Cigarettes linked to MORE than just lung cancer

Cigarettes cause more than just lung cancer according to new research conducted by members of the American Cancer Society. The study found that roughly 50% of all deaths from 12-smoking-related cancers are caused by cigarette smoking. This is the first time that there has been a hard connection made between multiple cancers and cigarette smoking. Previously, there have been hard comparisons made to cancers like lung cancer, but few made to broader cancers that span outside the lung cancer space.

Lead author Rebecca Siegel said of the research that, “The bottom line is that while we’ve made a lot of progress against the tobacco epidemic in the United States, there’s still much work to do.” She went on to point out that, “While smoking prevalence continues to slowly decline, the use of alternative tobacco products is on the rise,” which raises additional concerns beyond cigarette smoking.


For smokers, the link to lung cancer has always existed. That being said though, it continues to have the largest connection to smoking. For men, the study found that 83% of lung cancer deaths are due to cigarette smoking, whereas 76% of women who have lung cancer die due to cigarette smoking. Siegel went on to point out that, “Although we can’t know exactly how many people are not starting to smoke cigarettes because they are using other tobacco products, e-cigarettes are now the most common form of tobacco use among high school students.”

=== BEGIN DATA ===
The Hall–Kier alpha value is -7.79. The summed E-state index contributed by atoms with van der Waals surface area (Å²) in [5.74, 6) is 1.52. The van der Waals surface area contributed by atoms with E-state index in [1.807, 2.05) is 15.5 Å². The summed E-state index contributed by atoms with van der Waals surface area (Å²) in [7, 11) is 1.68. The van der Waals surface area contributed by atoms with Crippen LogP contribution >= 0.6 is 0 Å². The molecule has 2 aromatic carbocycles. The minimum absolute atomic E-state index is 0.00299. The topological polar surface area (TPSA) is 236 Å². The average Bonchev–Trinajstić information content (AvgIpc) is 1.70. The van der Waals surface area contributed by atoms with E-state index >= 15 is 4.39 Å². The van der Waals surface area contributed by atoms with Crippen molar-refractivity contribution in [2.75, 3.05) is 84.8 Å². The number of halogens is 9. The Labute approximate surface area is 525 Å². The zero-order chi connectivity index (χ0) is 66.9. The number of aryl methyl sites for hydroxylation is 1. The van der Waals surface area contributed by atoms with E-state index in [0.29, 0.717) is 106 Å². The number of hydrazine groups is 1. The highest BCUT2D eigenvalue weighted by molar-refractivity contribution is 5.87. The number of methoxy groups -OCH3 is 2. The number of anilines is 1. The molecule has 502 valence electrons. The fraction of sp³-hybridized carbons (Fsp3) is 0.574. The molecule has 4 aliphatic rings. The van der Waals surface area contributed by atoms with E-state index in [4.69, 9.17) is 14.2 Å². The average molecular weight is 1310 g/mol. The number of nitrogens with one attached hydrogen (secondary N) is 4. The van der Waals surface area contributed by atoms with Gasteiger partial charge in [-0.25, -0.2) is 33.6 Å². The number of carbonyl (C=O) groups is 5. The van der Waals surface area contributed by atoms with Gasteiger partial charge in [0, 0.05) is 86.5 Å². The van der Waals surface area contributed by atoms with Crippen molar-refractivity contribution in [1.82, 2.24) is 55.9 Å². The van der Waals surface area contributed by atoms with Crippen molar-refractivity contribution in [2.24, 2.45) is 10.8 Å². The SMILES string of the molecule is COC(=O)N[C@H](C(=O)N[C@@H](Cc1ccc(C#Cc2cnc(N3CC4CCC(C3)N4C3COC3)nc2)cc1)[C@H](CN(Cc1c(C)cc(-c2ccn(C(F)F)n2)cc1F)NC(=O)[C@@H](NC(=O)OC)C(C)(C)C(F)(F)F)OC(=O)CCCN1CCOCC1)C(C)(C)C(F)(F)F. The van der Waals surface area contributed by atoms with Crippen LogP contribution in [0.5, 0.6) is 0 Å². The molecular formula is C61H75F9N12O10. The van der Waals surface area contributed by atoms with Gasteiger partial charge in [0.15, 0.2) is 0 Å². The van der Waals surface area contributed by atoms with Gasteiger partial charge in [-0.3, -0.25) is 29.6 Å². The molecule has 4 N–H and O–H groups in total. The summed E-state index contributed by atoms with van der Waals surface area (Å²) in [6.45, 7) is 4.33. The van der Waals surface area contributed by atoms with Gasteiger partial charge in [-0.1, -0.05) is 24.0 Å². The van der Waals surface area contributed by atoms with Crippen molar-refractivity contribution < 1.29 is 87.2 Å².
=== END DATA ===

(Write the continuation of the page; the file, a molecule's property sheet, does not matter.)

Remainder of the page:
When it came to cancer of the larnyx that was the one that had the biggest portion of deaths related to cigarette smoking. For men, cigarette smoking was linked to 93% of all deaths. On the other hand, women accounted for 72% of deaths due to cigarette smoking. In all though, the exact figure sat at 48.5% of all deaths in the 12 cancers which were looked at were attributed to cigarette smoking.

The study pointed out that, “Continued progress in reducing cancer mortality, as well as deaths from many other serious diseases, will require more comprehensive tobacco control.” In all, they cited for the need to more tightly regulate and warn about the risks of cigarette smoking. The truth is that cigarette smoking reaches far beyond the simple lung cancer diagnosis, which is typically thought of when it comes to smoking cigarettes.

Elyse Park, who was the lead author of the study pointed out that, Smokers face physical, environmental and social barriers to quitting.” She went on to point out that, “Primary care providers can assist smokers, particularly smokers with a heavy smoking history, to boost their confidence and obtain the counseling and medication support that can help them improve their odds of successful quitting.”

The long-term impacts of this study are going to be powerful, given how many people still smoke here in the United States. That being said though, cigarette smoking is something that has started losing popularity. Many though, are now accustomed to how big a role cigarette smoke plays in cancer survival.